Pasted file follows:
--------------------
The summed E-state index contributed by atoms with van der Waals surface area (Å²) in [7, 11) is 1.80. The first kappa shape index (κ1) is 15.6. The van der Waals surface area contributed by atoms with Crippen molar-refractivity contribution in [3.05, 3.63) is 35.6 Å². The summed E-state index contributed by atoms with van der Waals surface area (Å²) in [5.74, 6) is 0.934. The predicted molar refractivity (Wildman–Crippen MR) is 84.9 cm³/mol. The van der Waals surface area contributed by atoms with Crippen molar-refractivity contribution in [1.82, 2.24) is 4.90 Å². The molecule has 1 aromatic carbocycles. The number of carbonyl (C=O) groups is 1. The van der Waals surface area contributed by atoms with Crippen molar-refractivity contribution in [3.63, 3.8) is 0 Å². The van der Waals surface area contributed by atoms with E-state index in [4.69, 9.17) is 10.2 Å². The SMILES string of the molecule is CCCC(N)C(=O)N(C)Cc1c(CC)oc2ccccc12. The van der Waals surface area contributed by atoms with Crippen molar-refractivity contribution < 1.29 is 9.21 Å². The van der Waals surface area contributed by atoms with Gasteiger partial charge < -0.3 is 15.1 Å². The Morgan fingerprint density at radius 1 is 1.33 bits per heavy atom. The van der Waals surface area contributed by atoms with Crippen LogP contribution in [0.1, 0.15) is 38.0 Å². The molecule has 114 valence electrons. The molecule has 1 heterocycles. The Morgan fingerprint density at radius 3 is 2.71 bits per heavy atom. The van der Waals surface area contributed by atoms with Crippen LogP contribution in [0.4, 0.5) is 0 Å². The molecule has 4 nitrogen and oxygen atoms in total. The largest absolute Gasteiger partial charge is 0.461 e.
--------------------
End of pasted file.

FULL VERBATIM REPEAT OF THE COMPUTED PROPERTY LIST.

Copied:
The summed E-state index contributed by atoms with van der Waals surface area (Å²) in [7, 11) is 1.80. The first kappa shape index (κ1) is 15.6. The van der Waals surface area contributed by atoms with Crippen molar-refractivity contribution in [3.05, 3.63) is 35.6 Å². The summed E-state index contributed by atoms with van der Waals surface area (Å²) in [5.74, 6) is 0.934. The predicted molar refractivity (Wildman–Crippen MR) is 84.9 cm³/mol. The van der Waals surface area contributed by atoms with Crippen molar-refractivity contribution in [1.82, 2.24) is 4.90 Å². The molecule has 1 aromatic carbocycles. The number of carbonyl (C=O) groups is 1. The van der Waals surface area contributed by atoms with Crippen molar-refractivity contribution in [3.63, 3.8) is 0 Å². The van der Waals surface area contributed by atoms with E-state index in [4.69, 9.17) is 10.2 Å². The SMILES string of the molecule is CCCC(N)C(=O)N(C)Cc1c(CC)oc2ccccc12. The van der Waals surface area contributed by atoms with Crippen molar-refractivity contribution < 1.29 is 9.21 Å². The van der Waals surface area contributed by atoms with Gasteiger partial charge < -0.3 is 15.1 Å². The Morgan fingerprint density at radius 1 is 1.33 bits per heavy atom. The van der Waals surface area contributed by atoms with Crippen LogP contribution in [0.1, 0.15) is 38.0 Å². The molecule has 114 valence electrons. The molecule has 1 heterocycles. The Morgan fingerprint density at radius 3 is 2.71 bits per heavy atom. The van der Waals surface area contributed by atoms with Crippen LogP contribution in [0.4, 0.5) is 0 Å². The molecule has 4 nitrogen and oxygen atoms in total. The largest absolute Gasteiger partial charge is 0.461 e.